I’m not going to go into the history and complexities of Medicare Part D other than to remind you that it helps provide prescription drugs for senior citizens and that it was passed into law in 2003 under the Bush Administration and went into effect in 2006.
When it was being debated I remember being undecided about whether to support it. Can’t recall all the arguments but I do remember siding with the American Association of Retired Persons (AARP). I wrongfully assumed they were a spokesman for senior citizen concerns and their recommendations would have the senior citizen’s interest at heart.
At the time AARP was arguing against adoption of the bill so my wife and I wrote them a check and became dues paying members to help them in their fight to do the right thing for the nation’s elderly population.
We received our membership cards, along with a subscription to their monthly magazine. With a quick flip of the magazine’s pages it became somewhat obvious that the AARP wasn’t just a lobby for old people, it may have been just a cover up or facade for what it’s turned out to be, an insurance agency.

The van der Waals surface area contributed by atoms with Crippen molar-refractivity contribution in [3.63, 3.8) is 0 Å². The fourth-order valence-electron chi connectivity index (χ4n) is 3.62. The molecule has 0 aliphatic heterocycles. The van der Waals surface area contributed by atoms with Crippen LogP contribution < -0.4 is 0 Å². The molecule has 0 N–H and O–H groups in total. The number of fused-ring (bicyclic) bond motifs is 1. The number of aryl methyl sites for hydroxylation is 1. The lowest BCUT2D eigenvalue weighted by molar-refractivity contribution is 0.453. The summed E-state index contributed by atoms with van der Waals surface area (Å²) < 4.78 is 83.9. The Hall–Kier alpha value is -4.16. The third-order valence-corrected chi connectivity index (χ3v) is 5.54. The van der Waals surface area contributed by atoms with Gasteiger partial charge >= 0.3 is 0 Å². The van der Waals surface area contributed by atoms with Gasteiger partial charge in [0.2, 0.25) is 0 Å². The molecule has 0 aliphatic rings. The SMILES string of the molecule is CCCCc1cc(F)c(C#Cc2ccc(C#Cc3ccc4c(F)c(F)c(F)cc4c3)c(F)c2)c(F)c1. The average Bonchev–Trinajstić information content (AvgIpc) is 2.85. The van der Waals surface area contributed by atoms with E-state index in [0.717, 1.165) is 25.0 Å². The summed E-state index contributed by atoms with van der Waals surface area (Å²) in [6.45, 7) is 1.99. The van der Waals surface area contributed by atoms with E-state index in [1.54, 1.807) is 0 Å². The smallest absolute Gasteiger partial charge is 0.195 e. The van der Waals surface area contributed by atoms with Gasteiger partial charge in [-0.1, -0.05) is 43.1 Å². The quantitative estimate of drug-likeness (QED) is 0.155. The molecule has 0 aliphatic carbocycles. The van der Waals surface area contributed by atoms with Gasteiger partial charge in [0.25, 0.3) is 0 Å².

Coming out of a restaurant while traveling in New England, I saw the headlines of US Today in a newspaper vending box. In bold print it pronounced that the AARP had reversed its position on Medicare Part D and was now favoring it. Further investigation brought me to learn that as the bill was reaching its final form it was becoming increasingly advantageous to insurance companies and their agents.
Looking back at the consequences of the bill’s passage into law I have reached a few conclusions. First, it was a totally unfunded and extremely costly federal program and has played more than a minor role in our current deficit problems, it is popular with seniors because it does help defray the cost of medicines, it has been a boon to pharmaceutical companies and insurance providers, and we vowed to never renew our membership in AARP nor buy any of the insurance policies they advertise in their damned old people’s magazine.
Finally, I should have known better about AARP when they sent me a membership invitation when I turned 50. At 50 I didn’t consider myself a senior citizen or old. And, I wasn’t retired. It angered me and I should have stayed angered.